When Kimberly Dominique received her Section 8 voucher in September, she thought it was the ticket to move out of the Ford Focus she and her 29-year-old son called home.
But Dominique, a 66-year-old stroke survivor, spent months contacting one apartment complex after another in Oceanside, only to have landlords reject the voucher, which can provide hundreds of dollars toward a rent payment.
One day, Dominique estimated, she called more than 70 landlords. Those who answered or bothered to call back all had the same answer: No.
“It’s taken its toll,” Dominique said late last year, noting that she’d lost weight and grown increasingly depressed as her voucher neared expiration.
“Sometimes, I feel like I’m losing hope,” said Dominique’s son, Dion.
In California, more than half of tenants struggle with unaffordable rent. Tens of thousands bed down on the streets at night. Vouchers are one of the federal government’s most powerful weapons to fight both problems, but low-income households can wait more than 10 years just to get one — and, increasingly, they can’t find a landlord willing to take it.
Experts say landlords have a variety of reasons for resisting, including concerns over red tape. But the largest one is simple economics: Property owners increasingly can charge more than the government is willing to pay.
Government data used to calculate subsidy caps are out of date and unlikely to reflect sharp upswings in markets like Southern California, experts say, and too little housing is built in coastal California relative to job and population growth, so landlords can command eye-popping figures.
Zillow data show median rent for a two-bedroom unit in L.A. County has soared 56% since 2012, to $2,700 in February. The federally approved “fair market rent,” meanwhile, rose 23.8%, to $1,791.
“The payment standard is always trailing the actual market,” said Roberto Chavez, housing supervisor for the city of Redondo Beach. “If [I’m a landlord] … and putting a sign out for $5,000 and I get it, that’s the new market.”
According to the latest available data, just under half the people who received a voucher in the city of Los Angeles had it expire in 2017 before they found a place, up from 18% in 2011.
Expirations are also on the rise in unincorporated areas and cities that don’t have their own authority, such as Whittier, Huntington Park and Lancaster, according to the Housing Authority of the County of Los Angeles.
“Right off the bat, landlords won’t work with us,” said Carlos Van Natter, the Section 8 director for the Housing Authority of the City of L.A. “Over time, the geographic areas we can work in the city has shrunk to the poorest neighborhoods.”
Mary Wiley, a 53-year-old bookkeeper, is living with an ex-boyfriend while trying to secure a unit in Pasadena, but has repeatedly found rents are too high or landlords outright won’t accept a voucher. She may have found one unit, but is now waiting to see whether the city will approve it.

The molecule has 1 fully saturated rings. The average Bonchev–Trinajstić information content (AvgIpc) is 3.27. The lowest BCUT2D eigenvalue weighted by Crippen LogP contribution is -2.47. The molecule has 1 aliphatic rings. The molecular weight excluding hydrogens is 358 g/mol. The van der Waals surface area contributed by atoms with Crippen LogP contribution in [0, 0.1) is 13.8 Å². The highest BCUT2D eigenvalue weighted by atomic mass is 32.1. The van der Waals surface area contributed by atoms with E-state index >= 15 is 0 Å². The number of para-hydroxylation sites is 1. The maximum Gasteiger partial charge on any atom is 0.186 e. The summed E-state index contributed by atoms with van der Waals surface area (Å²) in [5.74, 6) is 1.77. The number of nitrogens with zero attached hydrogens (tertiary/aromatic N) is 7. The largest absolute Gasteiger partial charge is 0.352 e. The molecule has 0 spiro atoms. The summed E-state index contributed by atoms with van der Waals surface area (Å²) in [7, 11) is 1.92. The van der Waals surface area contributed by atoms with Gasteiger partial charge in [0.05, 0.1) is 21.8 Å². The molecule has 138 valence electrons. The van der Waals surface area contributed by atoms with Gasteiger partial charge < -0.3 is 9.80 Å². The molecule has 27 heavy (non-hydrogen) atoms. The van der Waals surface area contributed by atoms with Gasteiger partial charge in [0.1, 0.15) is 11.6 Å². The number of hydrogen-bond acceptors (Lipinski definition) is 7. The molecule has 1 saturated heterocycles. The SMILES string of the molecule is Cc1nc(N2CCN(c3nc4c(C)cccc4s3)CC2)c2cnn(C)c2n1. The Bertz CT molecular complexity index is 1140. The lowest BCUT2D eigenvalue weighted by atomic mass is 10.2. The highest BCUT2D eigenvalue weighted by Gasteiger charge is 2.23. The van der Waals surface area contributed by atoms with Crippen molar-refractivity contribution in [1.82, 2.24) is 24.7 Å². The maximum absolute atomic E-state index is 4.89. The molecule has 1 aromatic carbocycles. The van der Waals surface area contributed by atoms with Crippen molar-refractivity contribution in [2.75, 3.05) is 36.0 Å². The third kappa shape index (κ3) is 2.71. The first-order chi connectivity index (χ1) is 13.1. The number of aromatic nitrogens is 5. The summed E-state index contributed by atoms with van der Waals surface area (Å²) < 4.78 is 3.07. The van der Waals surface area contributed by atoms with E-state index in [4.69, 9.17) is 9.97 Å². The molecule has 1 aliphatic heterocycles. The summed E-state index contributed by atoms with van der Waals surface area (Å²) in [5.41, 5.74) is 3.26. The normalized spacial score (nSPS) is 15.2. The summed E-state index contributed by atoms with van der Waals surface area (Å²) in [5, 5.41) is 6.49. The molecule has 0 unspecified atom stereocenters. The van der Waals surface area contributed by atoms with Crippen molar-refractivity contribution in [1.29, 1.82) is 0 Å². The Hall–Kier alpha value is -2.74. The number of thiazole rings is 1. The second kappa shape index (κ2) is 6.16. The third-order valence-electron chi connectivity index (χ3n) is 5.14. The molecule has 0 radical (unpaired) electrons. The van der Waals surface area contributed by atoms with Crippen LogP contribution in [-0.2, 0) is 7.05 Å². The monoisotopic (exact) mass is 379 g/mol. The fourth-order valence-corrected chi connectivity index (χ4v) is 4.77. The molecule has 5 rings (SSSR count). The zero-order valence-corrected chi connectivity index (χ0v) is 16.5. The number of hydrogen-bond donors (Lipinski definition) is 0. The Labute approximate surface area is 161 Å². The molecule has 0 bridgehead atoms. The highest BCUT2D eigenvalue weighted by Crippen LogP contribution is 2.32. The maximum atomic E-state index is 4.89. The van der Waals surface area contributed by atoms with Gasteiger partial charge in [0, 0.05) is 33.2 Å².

“It’s been really hard,” she said. “[Landlords]don’t want Section 8.”
The program, which gets its name from a section of the federal Housing Act, is administered through local housing agencies that receive U.S. Housing and Urban Development funds. It was launched in the 1970s as an alternative to costly public housing projects, which were criticized for segregating poor families in neighborhoods with low-quality schools.
Unlike public housing, the federal subsidy under Section 8 moves with tenants so they can find housing with private landlords.
About 2.2 million low-income households nationwide have vouchers. By one estimate 17 million more would qualify but don’t get subsidies because of budget limitations.
Individual subsidy caps are calculated using what HUD deems fair market for a metro area. Based on the fair market rent for Los Angeles County, for instance, tenants with a coveted voucher could rent a two-bedroom at or below $1,791. They then typically pay 30% of their income toward rent, with the local public housing agency making up the difference.
A tenant could rent something above the cap, but only if their portion of rent doesn’t exceed 40% of their income — a limitation that is made more difficult because the government doesn’t increase its subsidy to reflect higher rents.
HUD generally aims to set its fair market rents at the 40th percentile of metro rents, so in theory the bottom 40% of the market should qualify. But only 10% of Craigslist listings for L.A County this year were at or below HUD’s fair market rent, according to an analysis by UC Berkeley professor Paul Waddell and doctoral student Aksel Olsen. A recent Zillow analysis had similar findings.
A HUD spokesman said the agency views the government survey it uses to calculate fair market rents as the most comprehensive data available and noted individual public housing agencies have several options to increase subsidies and rent caps above the fair market levels. Flexibility is limited, though.
In the city of Los Angeles, which has raised its cap for a two-bedroom to $1,970, most voucher holders live in South L.A. or other low-income neighborhoods. The listing site the city works with, GoSection8.com, shows swaths of wealthy neighborhoods with few to no advertised rentals.
The tight market is also making more difficult a local effort to house homeless individuals with vouchers. And while rents have cooled somewhat recently, apartment buildings that are bought and then upgraded threaten to add to the ranks of people without a home. Chavez said investors are scooping up Redondo Beach properties, for instance, and booting Section 8 tenants to charge more.
With much of coastal California out of reach, some people head east.